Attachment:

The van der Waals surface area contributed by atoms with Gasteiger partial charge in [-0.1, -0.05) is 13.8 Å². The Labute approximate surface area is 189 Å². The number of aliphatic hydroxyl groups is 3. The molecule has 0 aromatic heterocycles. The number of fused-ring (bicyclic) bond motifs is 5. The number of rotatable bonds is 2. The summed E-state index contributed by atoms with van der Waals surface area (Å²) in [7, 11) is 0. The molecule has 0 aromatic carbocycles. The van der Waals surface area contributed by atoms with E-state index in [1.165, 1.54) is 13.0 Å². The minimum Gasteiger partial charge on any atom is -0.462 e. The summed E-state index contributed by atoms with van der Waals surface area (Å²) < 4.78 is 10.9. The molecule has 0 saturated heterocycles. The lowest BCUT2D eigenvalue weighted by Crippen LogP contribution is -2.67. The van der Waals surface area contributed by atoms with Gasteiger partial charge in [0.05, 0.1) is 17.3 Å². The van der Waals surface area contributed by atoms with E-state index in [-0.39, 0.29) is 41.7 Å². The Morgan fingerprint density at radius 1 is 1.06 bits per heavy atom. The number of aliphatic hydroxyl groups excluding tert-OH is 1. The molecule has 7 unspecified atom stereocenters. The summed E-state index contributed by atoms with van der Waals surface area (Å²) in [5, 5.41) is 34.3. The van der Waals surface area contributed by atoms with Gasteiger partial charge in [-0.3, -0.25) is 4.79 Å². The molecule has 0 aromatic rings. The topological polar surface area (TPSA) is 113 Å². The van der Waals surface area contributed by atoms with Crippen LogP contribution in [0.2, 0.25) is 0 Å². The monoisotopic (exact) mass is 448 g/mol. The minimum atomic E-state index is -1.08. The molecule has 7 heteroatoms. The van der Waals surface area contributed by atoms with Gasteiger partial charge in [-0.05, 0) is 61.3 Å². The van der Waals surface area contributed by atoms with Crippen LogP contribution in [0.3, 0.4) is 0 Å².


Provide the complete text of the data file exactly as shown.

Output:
The van der Waals surface area contributed by atoms with Gasteiger partial charge in [-0.1, -0.05) is 13.8 Å². The Labute approximate surface area is 189 Å². The number of aliphatic hydroxyl groups is 3. The molecule has 0 aromatic heterocycles. The number of fused-ring (bicyclic) bond motifs is 5. The number of rotatable bonds is 2. The summed E-state index contributed by atoms with van der Waals surface area (Å²) in [7, 11) is 0. The molecule has 0 aromatic carbocycles. The van der Waals surface area contributed by atoms with E-state index in [1.165, 1.54) is 13.0 Å². The minimum Gasteiger partial charge on any atom is -0.462 e. The summed E-state index contributed by atoms with van der Waals surface area (Å²) < 4.78 is 10.9. The molecule has 0 saturated heterocycles. The lowest BCUT2D eigenvalue weighted by Crippen LogP contribution is -2.67. The van der Waals surface area contributed by atoms with Gasteiger partial charge in [0.05, 0.1) is 17.3 Å². The van der Waals surface area contributed by atoms with E-state index in [-0.39, 0.29) is 41.7 Å². The Morgan fingerprint density at radius 1 is 1.06 bits per heavy atom. The number of aliphatic hydroxyl groups excluding tert-OH is 1. The molecule has 7 unspecified atom stereocenters. The summed E-state index contributed by atoms with van der Waals surface area (Å²) in [5, 5.41) is 34.3. The van der Waals surface area contributed by atoms with Gasteiger partial charge in [-0.3, -0.25) is 4.79 Å². The molecule has 0 aromatic rings. The topological polar surface area (TPSA) is 113 Å². The van der Waals surface area contributed by atoms with Crippen LogP contribution in [0.2, 0.25) is 0 Å². The monoisotopic (exact) mass is 448 g/mol. The minimum atomic E-state index is -1.08. The molecule has 7 heteroatoms. The van der Waals surface area contributed by atoms with Gasteiger partial charge in [-0.05, 0) is 61.3 Å². The van der Waals surface area contributed by atoms with Crippen LogP contribution in [0.3, 0.4) is 0 Å².